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The Buyout of America: How Private Equity Will Cause the Next Great Credit Crisis
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The Buyout of America: How Private Equity Will Cause the Next Great Credit Crisis

3.52  ·  Rating Details ·  89 Ratings  ·  17 Reviews
An authoritative exposé of the mysterious and potentially dangerous world of private equity.

Few people realize that the top private equity firms, such as Blackstone Group, Carlyle Group, and Kohlberg Kravis Roberts, have become the nation’s largest employers through the businesses they own. Using leveraged buyouts that load their acquired companies with loans, private equ
Hardcover, 280 pages
Published November 12th 2009 by Portfolio Hardcover (first published 2009)
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Sep 25, 2010 Lobstergirl rated it liked it
Shelves: business-finance
When the bad press about LBOs (leveraged buyouts) and the destruction they left in their wake made LBO a dirty acronym, the industry gave itself a new name: private equity. Private equity firms like to pretend that they make companies leaner, stronger, and more efficient, but what they do most of the time is make them leaner, weaker, starve them of capital (the capital they suck out goes into dividend payouts) while saddling them with debt, emphasize short-term over long-term profits, fire lots ...more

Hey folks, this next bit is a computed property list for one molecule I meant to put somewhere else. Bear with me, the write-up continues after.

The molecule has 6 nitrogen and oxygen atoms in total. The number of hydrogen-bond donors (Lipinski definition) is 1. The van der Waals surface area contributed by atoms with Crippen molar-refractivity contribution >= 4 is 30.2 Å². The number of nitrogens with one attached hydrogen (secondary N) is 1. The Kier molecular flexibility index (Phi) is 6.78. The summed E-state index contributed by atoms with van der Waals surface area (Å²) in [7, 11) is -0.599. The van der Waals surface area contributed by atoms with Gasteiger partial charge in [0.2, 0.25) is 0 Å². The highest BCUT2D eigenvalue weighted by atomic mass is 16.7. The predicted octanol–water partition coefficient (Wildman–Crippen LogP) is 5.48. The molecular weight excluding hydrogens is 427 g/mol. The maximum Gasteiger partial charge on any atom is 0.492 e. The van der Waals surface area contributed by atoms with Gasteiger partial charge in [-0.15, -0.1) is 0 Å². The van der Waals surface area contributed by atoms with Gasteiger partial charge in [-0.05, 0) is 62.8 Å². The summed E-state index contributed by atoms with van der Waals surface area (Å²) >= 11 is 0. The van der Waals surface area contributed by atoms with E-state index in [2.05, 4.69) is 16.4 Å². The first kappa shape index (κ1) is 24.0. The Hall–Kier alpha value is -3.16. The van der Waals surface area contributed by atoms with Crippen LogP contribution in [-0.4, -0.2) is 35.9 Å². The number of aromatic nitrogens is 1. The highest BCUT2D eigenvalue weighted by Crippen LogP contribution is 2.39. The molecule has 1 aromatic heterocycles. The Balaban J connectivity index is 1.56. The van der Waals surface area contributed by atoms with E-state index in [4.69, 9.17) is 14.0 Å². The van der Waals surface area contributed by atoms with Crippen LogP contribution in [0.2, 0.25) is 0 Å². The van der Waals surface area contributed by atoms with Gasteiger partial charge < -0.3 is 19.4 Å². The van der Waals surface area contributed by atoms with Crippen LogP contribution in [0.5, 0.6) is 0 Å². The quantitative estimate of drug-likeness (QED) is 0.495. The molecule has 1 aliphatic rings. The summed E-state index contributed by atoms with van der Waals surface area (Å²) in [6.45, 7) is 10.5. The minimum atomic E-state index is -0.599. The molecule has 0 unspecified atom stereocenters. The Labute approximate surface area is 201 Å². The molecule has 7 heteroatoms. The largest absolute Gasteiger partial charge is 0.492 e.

Jul 10, 2010 Daniel rated it really liked it
A very interesting look around the next corner of the financial crisis where few (if any) analysts/economists/pundits have yet even discerned that there is weakness. Kosman does a very good job laying out the nature of Private Equity companies and showing direct examples of the harm they have done in the past before making his case for the powder keg they appear to be lighting in the present. Of particular interest is how these PE/LBO (leveraged buyout) entities are able to harm normally product ...more
Dec 17, 2012 Kunal rated it liked it
This was an extremely enlightening book as it is written by a writer for Merger market at the end of 2009 that has taken a very negative approach towards the Private Equity industry in general. He walks through a number of buyouts where the private equity firm’s strategy was to strip out the costs (shed staff, cut R&D spend) and increase cash flow (increase pricing, sell off business’s) etc. While these strategies did increase the cash flow generation of these companies, this cash flow was t ...more
Brian Morton
May 21, 2012 Brian Morton rated it really liked it
Another depressing book about what is affecting today's economy. It shines light on the exploitation of a tax loop hole by Private Equity Firms (which should be called Parasitic Greed Mongols). Essentially what these firms are doing is buying companies and striping them down by selling off assets, laying off workers, reducing R&D spending, and reducing/degrading services provided. After stripping the company they are able to show large (short time) profits. They then present extrapolated pro ...more